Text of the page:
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As a dietitian who specializes in women’s health & hormones, the question I’m probably asked the most is: “Which diet is best for PCOS?” Closely followed by “Should I try keto for PCOS?”

There’s so much information (and misinformation) out there. For every woman who swears the keto diet “cured” her PCOS, there’s another dozen who swear by Weight Watchers…or Whole30…or a vegan diet…or Crossfit…or, or, or….

So, what’s the deal? What actually works?

In my previous article series on polycystic ovary syndrome (PCOS), we’ve covered what PCOS is, why it’s so hard to lose weight when you have PCOS, how to control PCOS naturally with diet and lifestyle, and important nutrients for women with PCOS.

In this article series, we’ll take a look at the pros and cons of some popular diets for PCOS…and why this dietitian doesn’t think you should follow “a diet” at all.

Let’s start with the bane of my existence: Keto.

Bring on the haters.

What it is and How it Works

The keto diet is an extremely low-carbohydrate diet designed to force your body to burn fat for fuel in the form of ketones. Less than 5% of daily calories come from carbs, 75-80% come from fat, and the rest come from protein.

Your brain doesn’t like using ketones for fuel (it prefers glucose), but in the absence of carbs, it would rather use ketones than, say, stop working.

Eating low-carb has been shown to lower blood sugar and insulin levels, and may improve insulin resistance.

With insulin resistance being one of the underlying drivers of PCOS, trying keto for PCOS seems like a no-brainer, then, right?

Don’t put your brain away just yet….

Because it eliminates all grains and starchy vegetables and limits the amount of non-starchy vegetables and fruits you can eat, keto causes some other problems.

The Keto Diet Increases Belly Fat

First, the adrenal glands produce cortisol in response to stress. Any stress.

Your body perceives the stress of potential starvation EXACTLY THE SAME WAY as it perceives a wooly mammoth chasing you down a frozen tundra. It does not know the difference.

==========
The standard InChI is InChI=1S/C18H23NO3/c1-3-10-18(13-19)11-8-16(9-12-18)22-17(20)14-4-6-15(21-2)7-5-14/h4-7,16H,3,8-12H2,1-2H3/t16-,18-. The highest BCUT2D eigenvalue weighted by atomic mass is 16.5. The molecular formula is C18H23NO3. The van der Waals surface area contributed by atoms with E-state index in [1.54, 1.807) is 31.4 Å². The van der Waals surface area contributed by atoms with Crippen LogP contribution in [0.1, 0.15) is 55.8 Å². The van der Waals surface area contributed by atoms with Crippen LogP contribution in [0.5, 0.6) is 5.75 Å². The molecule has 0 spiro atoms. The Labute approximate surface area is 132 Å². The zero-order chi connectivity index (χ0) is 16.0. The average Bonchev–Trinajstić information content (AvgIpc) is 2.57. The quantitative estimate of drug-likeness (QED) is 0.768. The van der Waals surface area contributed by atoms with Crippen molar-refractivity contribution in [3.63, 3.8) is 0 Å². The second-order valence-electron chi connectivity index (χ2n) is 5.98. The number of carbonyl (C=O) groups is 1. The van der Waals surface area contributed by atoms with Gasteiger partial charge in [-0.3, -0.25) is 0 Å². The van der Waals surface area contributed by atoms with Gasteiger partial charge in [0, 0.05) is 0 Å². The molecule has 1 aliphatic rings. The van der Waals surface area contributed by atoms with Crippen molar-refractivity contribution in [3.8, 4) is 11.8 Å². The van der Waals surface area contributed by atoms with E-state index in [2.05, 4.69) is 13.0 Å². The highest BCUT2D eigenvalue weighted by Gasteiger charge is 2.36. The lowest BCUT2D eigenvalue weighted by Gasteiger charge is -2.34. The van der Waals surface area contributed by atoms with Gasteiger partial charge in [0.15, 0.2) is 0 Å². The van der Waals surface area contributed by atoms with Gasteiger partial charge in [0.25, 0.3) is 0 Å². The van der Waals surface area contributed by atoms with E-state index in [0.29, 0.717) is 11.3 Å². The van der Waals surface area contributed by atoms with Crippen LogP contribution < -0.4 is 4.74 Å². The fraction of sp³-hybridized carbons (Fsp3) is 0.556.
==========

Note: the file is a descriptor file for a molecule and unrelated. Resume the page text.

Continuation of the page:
When you don’t give your body enough carbs, it worries that you’re about to go into a famine.

In response, it wants to protect you from wasting away. So, it tells the adrenals to pump out cortisol.

Cortisol raises your blood sugar, raises your insulin, and  increases insulin resistance.

High blood sugar and insulin levels mean you can’t tap into that stored body fat to burn. And an increase in cortisol leads to an increase in belly fat.

Not exactly what you had planned, right?

This is why some women actually gain weight on keto. And they gain it in the middle, which is metabolically more unhealthy than gaining weight on your hips or thighs. So keto may not be the greatest idea for PCOS…

The Keto Diet Causes Hormone Issues

Because you’re missing out on fiber, that’s going to slow your roll when it comes to having regular bowel movements.

Do you know what happens when you don’t poop every day? Excess hormones & toxins build up in your body.

Additionally, meat is full of hormones. All the bacon & sausages you’re eating? They are adding to your overall hormone load.

Just what someone with PCOS doesn’t need is more hormone issues. So that’s another check in the “cons” column for keto for PCOS.

The Keto Diet is Low in Nutrients

You’re also missing out on vitamins, minerals, antioxidants, and phytonutrients from all of those colorful fruits & veggies you’re not eating.

Antioxidants help fight inflammation…which is another underlying issue with PCOS.

Granted, it’s possible to eat an anti-inflammatory–style keto diet, but from what I hear on the street (aka, see on Instagram), most people following a keto diet aren’t loading their plates up with wild-caught salmon, walnuts, flaxseeds, or avocados.

For realz, though, one of my grocery store customers told me he’d been following keto for the last 9 months by eating 4 slices of bacon for breakfast, 4 slices of bacon for lunch, and a steak or chicken for dinner. He literally hadn’t eaten a single vegetable in 9 months.

(Here’s where I’ll insert a gentle plea: If you feel you absolutely MUST try the keto diet for PCOS to see if it works for you, please, please, please work with a registered dietitian to ensure you are meeting your nutrient needs.)

While we’re on the subject of nutrients…

The Keto Diet is Not a Fertility Diet

Antioxidants improve egg health for the mama-to-be and sperm health for the daddy-to-be. The keto diet is extremely low in antioxidants.

Ideally, for fertility, you should be aiming for 8-10 servings of colorful fruits and vegetables a day. The restrictive carb count of keto does not allow for this many servings.

And if you do manage to conceive, do you know what a baby needs most in the first trimester?

It’s not fat, protein, carbs, or even calories.

It’s micronutrients (aka vitamins & minerals).